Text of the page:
Following the strong “Magus” mini-series this past year, 12-Gauge brings us another interesting mini-series with impressively powerful art, in “Loose Ends” #1.
In “Loose Ends” #1 we’re introduced to a waitress (Cheri) and a guy in a car (Sonny). We’re not sure what they’re about, but the guy in the car is doing some kind of shady deal, and we take a short pop back into the past to get a feel for what that shady deal is (drugs!). Eventually, as all the players materialize, we realize that another waitress inside (Kim) is Sonny’s ex and it sounds like they share a kid together. Sonny tries to give her some money, but she seems unconvinced. When Cheri is attacked by some drunk regulars in the bar, Sonny tries to help and the whole thing goes horribly wrong and ends very badly for at least one of the players. It’s a surprisingly good twist and it feels both unexpected and also natural. It’s the kind of horrible thing that really does happen to people when things get out of control, especially with weapons and alcohol involved.
The writing by Jason Latour is solid throughout. All his characters have very distinctive voices but with a similar strain that mark them clearly as certain kinds of people who live certain kinds of places and do certain kinds of things. While it’s a very specific style of writing that may not appeal to everyone, Latour smartly commits to it wholeheartedly (the same way Brunner does with the art) and, as such, it comes together very nicely. The plotting is surprisingly smart, with the book unfolding naturally and believably but with an unexpected twist that makes it far more interesting than expected.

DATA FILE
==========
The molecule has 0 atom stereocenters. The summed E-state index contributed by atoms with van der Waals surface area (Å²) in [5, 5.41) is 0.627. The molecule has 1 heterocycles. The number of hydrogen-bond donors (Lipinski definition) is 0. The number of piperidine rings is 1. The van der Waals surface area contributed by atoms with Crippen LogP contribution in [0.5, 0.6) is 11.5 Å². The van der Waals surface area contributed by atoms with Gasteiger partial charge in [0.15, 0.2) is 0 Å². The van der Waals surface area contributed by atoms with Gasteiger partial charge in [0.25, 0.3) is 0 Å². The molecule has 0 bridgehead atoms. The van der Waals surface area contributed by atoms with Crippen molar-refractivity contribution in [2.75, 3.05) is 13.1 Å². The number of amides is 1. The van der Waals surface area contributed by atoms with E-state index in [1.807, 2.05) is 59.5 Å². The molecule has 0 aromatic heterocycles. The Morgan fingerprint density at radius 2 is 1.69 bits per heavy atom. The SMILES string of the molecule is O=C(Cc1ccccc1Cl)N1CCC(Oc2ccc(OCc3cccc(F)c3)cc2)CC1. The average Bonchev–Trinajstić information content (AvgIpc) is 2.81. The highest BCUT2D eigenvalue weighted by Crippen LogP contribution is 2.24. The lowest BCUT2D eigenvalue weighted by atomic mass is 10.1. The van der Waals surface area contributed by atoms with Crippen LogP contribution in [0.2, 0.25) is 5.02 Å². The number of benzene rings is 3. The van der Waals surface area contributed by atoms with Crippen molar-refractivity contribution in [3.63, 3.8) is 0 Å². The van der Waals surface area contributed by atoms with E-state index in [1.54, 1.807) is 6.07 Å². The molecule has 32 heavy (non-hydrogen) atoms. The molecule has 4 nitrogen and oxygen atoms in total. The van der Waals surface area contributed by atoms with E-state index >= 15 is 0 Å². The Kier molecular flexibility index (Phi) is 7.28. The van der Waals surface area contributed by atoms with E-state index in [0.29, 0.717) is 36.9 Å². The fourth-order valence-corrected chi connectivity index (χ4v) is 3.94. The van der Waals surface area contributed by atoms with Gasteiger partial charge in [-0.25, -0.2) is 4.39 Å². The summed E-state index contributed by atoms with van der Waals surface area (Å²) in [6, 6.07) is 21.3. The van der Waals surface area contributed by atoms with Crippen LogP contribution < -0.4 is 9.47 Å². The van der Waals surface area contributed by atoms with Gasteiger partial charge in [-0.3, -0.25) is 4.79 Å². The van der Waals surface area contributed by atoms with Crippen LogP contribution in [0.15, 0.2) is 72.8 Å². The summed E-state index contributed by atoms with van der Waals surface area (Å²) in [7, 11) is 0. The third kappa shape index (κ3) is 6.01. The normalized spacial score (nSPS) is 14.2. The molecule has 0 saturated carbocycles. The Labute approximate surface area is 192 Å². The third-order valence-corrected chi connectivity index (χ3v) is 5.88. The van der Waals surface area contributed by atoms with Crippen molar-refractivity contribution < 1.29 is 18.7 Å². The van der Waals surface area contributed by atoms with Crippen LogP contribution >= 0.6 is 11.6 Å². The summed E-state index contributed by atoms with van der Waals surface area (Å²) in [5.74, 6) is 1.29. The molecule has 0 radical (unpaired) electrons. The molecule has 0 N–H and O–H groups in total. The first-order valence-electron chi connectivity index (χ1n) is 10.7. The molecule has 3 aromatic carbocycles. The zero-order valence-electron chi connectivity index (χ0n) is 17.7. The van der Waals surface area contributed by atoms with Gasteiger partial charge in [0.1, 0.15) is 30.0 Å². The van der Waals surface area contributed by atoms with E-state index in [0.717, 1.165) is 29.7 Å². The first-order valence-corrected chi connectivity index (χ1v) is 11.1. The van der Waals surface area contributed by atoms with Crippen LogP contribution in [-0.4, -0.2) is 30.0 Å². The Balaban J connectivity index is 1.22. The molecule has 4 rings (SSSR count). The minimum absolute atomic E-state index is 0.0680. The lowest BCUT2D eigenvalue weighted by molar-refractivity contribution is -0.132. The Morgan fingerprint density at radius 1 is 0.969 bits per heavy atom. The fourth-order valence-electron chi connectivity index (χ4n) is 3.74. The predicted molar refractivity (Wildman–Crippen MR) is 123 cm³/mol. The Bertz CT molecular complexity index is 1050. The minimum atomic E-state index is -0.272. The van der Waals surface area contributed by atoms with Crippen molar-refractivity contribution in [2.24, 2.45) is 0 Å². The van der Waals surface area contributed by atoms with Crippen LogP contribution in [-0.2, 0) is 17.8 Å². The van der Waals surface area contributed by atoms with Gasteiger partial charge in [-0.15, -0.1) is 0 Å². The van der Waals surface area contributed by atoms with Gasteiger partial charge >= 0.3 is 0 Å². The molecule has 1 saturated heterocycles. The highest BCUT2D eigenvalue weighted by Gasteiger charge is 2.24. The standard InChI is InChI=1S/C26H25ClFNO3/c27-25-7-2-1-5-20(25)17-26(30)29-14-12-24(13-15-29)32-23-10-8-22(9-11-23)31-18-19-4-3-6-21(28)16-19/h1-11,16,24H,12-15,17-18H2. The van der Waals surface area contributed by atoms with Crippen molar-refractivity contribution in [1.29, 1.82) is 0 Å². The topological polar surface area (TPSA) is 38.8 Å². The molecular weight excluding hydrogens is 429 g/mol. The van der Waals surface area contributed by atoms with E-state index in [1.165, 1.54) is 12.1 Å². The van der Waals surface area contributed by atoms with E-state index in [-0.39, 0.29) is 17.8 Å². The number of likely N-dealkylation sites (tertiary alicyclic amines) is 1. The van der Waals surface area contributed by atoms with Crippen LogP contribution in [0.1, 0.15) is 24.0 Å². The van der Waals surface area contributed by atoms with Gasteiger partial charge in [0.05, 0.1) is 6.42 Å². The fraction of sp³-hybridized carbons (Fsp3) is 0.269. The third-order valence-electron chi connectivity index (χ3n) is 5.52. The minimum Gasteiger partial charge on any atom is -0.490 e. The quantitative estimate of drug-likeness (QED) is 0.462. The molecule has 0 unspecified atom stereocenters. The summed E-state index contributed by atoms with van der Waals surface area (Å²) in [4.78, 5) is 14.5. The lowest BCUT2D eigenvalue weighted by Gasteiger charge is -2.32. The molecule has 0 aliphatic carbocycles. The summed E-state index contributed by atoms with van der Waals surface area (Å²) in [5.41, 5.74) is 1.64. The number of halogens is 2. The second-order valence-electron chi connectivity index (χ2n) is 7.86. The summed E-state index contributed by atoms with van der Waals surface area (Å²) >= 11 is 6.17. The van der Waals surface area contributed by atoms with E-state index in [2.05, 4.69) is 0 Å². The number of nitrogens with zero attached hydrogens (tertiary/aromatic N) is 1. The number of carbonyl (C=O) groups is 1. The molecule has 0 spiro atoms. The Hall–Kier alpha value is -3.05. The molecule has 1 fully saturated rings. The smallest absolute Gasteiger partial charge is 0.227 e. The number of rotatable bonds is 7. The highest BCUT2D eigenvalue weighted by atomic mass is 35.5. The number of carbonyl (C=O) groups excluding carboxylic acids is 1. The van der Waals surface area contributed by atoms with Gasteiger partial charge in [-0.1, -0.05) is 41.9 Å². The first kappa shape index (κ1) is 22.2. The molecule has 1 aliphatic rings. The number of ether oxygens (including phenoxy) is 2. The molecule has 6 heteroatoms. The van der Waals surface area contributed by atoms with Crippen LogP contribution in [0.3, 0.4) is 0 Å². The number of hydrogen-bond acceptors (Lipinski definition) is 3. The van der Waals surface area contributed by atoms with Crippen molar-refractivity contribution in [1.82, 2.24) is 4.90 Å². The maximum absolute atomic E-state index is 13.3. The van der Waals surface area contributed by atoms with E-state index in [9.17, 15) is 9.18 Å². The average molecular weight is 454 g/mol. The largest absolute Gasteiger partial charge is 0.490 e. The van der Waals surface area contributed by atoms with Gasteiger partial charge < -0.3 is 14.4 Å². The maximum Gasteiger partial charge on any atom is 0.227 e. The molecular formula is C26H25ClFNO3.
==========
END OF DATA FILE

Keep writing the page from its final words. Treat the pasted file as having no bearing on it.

Chris Brunner’s art is a dream that skirts the line brashly between cartoony and realistic. It’s consistent and appealing, well-paced and easy to follow, beautiful and potent. But what really hits home about it is how damn cool it is. Brunner chooses a look for “Loose Ends” and 100% commits to it, never faltering. It might not be a style that appeals everyone (much like the writing), but it’s interesting and vibrant and kinetic, a real (and much needed) breath of fresh air in comics. Brunner’s art feels young, smart, and unique while hinting at lots of wide-ranging influences. Brunner uses some different techniques for his flashbacks which work to good effect, and he isn’t afraid to make bold choices to illustrate things like characters thoughts, or the fact that a character is getting very very drunk. Brunner’s panel layouts are particularly strong and well chosen, never feeling overly showy, but giving us the maximum impact for our story.
The lettering and sound effects, which will perhaps put some off, and initially I was skeptical about, had me sold by page five, when I realized it was yet another way in which the creators were fully committing to the look and feel of this book. The sound effects of Cheri’s flip flops as they literally “flip flop, flip flop” across a parking lot is the panel that solidified for me that I was going to love this book. The colors, by Rico Renzi match Brunner’s wild modern art moment for moment and panel for panel. They hit the page like a bomb going off, but a precise gorgeous bomb.
“Loose Ends” is ballsy and bold, and I wish more comics could be like this book. While we all know that every story out there has been seen before and too frequently done to death, the execution in this first issue by Lautner, Brunner, and Renzi is straight up sublime.